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martinamilligan

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Welcome to the forum, Martina! :)

 

How did your doctor come about the diagnosis of wheat sensitivity?  If you haven't been formally tested for Celiac disease, you may want to get tested for that before going on a wheat free diet.  A lot of people that have to avoid wheat only will eat gluten-free foods, but sometimes there can be more to it, especially in the case of a bona fide wheat allergy.  If your problem is only wheat, that is a less restrictive diet than gluten.  But they can be mixed up with each other often.

 

In general, foods that are not processed and have one ingredient are going to be the easiest to determine if they are wheat-free.  Fruits, Veggies, Meat, and Dairy (things on the outside of the grocery store) are going to be your go-to foods until you can settle into label reading to see if there is wheat in a product.  A lot of the members here are from the U.S., so keep that in mind when you see information on a product.  We have a good number of great members from Canada, as well, so hopefully they can be of help with the labeling laws there.  Meanwhile, feel free to read around the forum.  This site has been around for ten years, so pay attention to the date things are posted since product information can get out of date.  And check out our newbie 101 thread for people newly on a gluten-free diet:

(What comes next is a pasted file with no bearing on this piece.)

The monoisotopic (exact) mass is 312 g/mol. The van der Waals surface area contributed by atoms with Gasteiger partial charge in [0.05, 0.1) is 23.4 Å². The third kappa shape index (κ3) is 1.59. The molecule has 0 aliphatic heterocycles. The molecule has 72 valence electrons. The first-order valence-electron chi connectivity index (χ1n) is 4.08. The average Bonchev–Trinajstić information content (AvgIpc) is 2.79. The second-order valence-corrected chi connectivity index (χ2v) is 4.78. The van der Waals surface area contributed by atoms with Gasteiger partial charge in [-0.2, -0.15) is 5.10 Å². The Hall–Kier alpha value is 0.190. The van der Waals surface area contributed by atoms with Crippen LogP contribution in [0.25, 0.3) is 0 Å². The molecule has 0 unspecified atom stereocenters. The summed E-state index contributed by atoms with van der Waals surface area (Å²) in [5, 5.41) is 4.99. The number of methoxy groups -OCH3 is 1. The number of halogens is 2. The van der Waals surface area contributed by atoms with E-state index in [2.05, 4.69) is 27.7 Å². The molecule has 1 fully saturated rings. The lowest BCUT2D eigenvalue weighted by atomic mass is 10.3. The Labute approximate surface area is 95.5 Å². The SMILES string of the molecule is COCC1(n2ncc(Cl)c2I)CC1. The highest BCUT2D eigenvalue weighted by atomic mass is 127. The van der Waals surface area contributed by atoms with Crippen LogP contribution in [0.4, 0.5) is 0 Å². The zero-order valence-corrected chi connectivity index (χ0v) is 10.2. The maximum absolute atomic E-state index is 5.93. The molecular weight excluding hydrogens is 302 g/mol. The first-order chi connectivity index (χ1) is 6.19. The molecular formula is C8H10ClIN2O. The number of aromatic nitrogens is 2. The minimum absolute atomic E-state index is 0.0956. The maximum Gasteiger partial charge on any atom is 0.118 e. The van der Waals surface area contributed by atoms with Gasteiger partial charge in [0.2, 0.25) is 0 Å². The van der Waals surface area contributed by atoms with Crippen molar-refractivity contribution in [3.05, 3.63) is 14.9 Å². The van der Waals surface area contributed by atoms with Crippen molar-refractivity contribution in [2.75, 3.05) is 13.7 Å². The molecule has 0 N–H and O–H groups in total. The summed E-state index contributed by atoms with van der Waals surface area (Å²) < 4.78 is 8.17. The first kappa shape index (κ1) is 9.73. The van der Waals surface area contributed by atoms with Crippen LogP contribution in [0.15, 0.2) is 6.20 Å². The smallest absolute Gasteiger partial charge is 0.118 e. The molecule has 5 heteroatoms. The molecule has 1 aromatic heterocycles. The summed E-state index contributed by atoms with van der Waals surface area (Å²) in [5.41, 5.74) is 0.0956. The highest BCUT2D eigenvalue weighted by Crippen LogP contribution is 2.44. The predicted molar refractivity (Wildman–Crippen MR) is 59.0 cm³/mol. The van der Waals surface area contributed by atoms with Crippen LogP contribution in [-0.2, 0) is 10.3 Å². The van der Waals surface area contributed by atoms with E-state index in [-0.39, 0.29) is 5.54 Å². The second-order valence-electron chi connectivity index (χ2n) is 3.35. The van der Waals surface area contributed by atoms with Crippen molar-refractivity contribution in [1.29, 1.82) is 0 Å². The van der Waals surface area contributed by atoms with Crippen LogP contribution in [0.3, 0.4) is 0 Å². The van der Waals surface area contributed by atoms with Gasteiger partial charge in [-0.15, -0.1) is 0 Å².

https://www.celiac.com/forums/topic/91878-newbie-info-101/


I am my husband's "Silly Yak Girl" :)

I was diagnosed with Celiac Disease in January 2013. I also have Lupus and Common Variable Immunodeficiency(CVID) for which I am on IVIG.

Celiac.com - Celiac Disease Board Moderator

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That's interesting that the Celiac test was on the border.  Most of the time Celiac is like a pregnancy test- either positive or negative.  But it can be inconclusive sometimes.  If you have, or can get a copy of your test results and post them here, we can give some input on it.  Many doctors do not follow the proper diagnostic criteria for Celiac disease and misdiagnose it.  We can double check that isn't the case for you.